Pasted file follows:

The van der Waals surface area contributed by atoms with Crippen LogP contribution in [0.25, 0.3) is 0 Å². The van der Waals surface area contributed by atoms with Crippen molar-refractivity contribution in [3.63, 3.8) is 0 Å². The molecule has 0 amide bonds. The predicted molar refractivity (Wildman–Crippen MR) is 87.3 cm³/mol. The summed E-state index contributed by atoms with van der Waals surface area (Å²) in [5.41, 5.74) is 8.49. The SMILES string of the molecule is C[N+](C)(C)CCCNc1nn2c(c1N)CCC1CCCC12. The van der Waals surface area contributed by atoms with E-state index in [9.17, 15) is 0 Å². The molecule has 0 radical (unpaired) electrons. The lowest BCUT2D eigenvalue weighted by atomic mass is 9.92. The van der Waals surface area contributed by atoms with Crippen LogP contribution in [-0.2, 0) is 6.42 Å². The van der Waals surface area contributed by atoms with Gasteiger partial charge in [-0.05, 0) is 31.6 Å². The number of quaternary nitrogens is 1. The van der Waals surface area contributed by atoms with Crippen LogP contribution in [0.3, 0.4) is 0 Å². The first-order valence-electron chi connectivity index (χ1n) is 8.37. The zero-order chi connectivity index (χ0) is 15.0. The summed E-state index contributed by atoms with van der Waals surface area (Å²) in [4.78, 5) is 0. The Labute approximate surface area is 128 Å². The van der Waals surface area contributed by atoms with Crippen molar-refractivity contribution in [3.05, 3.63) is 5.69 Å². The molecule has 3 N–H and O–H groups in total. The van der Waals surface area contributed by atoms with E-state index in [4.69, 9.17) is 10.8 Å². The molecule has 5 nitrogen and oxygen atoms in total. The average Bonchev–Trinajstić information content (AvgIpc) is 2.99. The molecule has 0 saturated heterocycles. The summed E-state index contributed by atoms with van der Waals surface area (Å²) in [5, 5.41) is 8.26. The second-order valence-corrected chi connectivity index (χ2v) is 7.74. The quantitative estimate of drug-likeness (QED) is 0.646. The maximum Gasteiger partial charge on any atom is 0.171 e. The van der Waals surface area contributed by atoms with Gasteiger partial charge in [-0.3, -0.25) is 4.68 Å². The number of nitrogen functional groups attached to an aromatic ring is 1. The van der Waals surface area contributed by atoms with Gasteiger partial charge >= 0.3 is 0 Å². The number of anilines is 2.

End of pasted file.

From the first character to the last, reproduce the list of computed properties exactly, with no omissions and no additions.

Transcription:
The van der Waals surface area contributed by atoms with Crippen LogP contribution in [0.25, 0.3) is 0 Å². The van der Waals surface area contributed by atoms with Crippen molar-refractivity contribution in [3.63, 3.8) is 0 Å². The molecule has 0 amide bonds. The predicted molar refractivity (Wildman–Crippen MR) is 87.3 cm³/mol. The summed E-state index contributed by atoms with van der Waals surface area (Å²) in [5.41, 5.74) is 8.49. The SMILES string of the molecule is C[N+](C)(C)CCCNc1nn2c(c1N)CCC1CCCC12. The van der Waals surface area contributed by atoms with E-state index in [9.17, 15) is 0 Å². The molecule has 0 radical (unpaired) electrons. The lowest BCUT2D eigenvalue weighted by atomic mass is 9.92. The van der Waals surface area contributed by atoms with Crippen LogP contribution in [-0.2, 0) is 6.42 Å². The van der Waals surface area contributed by atoms with Gasteiger partial charge in [-0.05, 0) is 31.6 Å². The number of quaternary nitrogens is 1. The van der Waals surface area contributed by atoms with Crippen LogP contribution in [0.3, 0.4) is 0 Å². The first-order valence-electron chi connectivity index (χ1n) is 8.37. The zero-order chi connectivity index (χ0) is 15.0. The summed E-state index contributed by atoms with van der Waals surface area (Å²) in [4.78, 5) is 0. The Labute approximate surface area is 128 Å². The van der Waals surface area contributed by atoms with Crippen molar-refractivity contribution in [3.05, 3.63) is 5.69 Å². The molecule has 3 N–H and O–H groups in total. The van der Waals surface area contributed by atoms with E-state index in [4.69, 9.17) is 10.8 Å². The molecule has 5 nitrogen and oxygen atoms in total. The average Bonchev–Trinajstić information content (AvgIpc) is 2.99. The molecule has 0 saturated heterocycles. The summed E-state index contributed by atoms with van der Waals surface area (Å²) in [5, 5.41) is 8.26. The second-order valence-corrected chi connectivity index (χ2v) is 7.74. The quantitative estimate of drug-likeness (QED) is 0.646. The maximum Gasteiger partial charge on any atom is 0.171 e. The van der Waals surface area contributed by atoms with Gasteiger partial charge in [-0.3, -0.25) is 4.68 Å². The number of nitrogen functional groups attached to an aromatic ring is 1. The van der Waals surface area contributed by atoms with Gasteiger partial charge >= 0.3 is 0 Å². The number of anilines is 2.